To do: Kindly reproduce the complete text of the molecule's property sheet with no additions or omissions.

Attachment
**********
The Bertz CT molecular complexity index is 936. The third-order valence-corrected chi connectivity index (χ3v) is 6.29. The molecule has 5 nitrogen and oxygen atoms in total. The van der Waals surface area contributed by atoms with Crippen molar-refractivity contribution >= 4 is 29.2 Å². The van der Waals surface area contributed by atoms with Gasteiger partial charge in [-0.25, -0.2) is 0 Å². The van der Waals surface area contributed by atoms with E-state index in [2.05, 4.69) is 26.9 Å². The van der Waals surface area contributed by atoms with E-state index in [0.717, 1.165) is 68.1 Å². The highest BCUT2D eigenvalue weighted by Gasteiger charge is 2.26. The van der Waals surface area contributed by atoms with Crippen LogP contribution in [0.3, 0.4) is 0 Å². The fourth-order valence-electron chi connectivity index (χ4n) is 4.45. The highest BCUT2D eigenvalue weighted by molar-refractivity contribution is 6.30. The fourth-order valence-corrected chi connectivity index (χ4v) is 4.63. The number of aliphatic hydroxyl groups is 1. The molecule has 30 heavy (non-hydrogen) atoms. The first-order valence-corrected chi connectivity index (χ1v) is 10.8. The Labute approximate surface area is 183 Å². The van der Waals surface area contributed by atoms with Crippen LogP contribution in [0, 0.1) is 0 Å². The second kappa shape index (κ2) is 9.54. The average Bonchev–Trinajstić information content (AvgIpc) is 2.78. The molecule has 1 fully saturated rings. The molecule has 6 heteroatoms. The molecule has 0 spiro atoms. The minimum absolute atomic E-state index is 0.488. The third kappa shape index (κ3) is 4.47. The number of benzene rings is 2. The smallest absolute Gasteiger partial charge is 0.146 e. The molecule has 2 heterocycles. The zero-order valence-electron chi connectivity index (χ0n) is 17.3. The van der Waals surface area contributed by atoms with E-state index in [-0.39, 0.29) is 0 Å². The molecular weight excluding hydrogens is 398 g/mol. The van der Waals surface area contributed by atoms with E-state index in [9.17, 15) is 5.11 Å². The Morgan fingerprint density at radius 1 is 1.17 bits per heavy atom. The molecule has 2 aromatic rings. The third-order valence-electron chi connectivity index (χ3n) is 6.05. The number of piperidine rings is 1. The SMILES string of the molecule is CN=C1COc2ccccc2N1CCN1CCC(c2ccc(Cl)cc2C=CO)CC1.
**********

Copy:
The Bertz CT molecular complexity index is 936. The third-order valence-corrected chi connectivity index (χ3v) is 6.29. The molecule has 5 nitrogen and oxygen atoms in total. The van der Waals surface area contributed by atoms with Crippen molar-refractivity contribution >= 4 is 29.2 Å². The van der Waals surface area contributed by atoms with Gasteiger partial charge in [-0.25, -0.2) is 0 Å². The van der Waals surface area contributed by atoms with E-state index in [2.05, 4.69) is 26.9 Å². The van der Waals surface area contributed by atoms with E-state index in [0.717, 1.165) is 68.1 Å². The highest BCUT2D eigenvalue weighted by Gasteiger charge is 2.26. The van der Waals surface area contributed by atoms with Crippen LogP contribution in [0.3, 0.4) is 0 Å². The fourth-order valence-electron chi connectivity index (χ4n) is 4.45. The highest BCUT2D eigenvalue weighted by molar-refractivity contribution is 6.30. The fourth-order valence-corrected chi connectivity index (χ4v) is 4.63. The number of aliphatic hydroxyl groups is 1. The molecule has 30 heavy (non-hydrogen) atoms. The first-order valence-corrected chi connectivity index (χ1v) is 10.8. The Labute approximate surface area is 183 Å². The van der Waals surface area contributed by atoms with Crippen LogP contribution in [0, 0.1) is 0 Å². The second kappa shape index (κ2) is 9.54. The average Bonchev–Trinajstić information content (AvgIpc) is 2.78. The molecule has 1 fully saturated rings. The molecule has 6 heteroatoms. The molecule has 0 spiro atoms. The minimum absolute atomic E-state index is 0.488. The third kappa shape index (κ3) is 4.47. The number of benzene rings is 2. The smallest absolute Gasteiger partial charge is 0.146 e. The molecule has 2 heterocycles. The zero-order valence-electron chi connectivity index (χ0n) is 17.3. The van der Waals surface area contributed by atoms with E-state index in [-0.39, 0.29) is 0 Å². The molecular weight excluding hydrogens is 398 g/mol. The van der Waals surface area contributed by atoms with E-state index in [9.17, 15) is 5.11 Å². The Morgan fingerprint density at radius 1 is 1.17 bits per heavy atom. The molecule has 2 aromatic rings. The third-order valence-electron chi connectivity index (χ3n) is 6.05. The number of piperidine rings is 1. The SMILES string of the molecule is CN=C1COc2ccccc2N1CCN1CCC(c2ccc(Cl)cc2C=CO)CC1.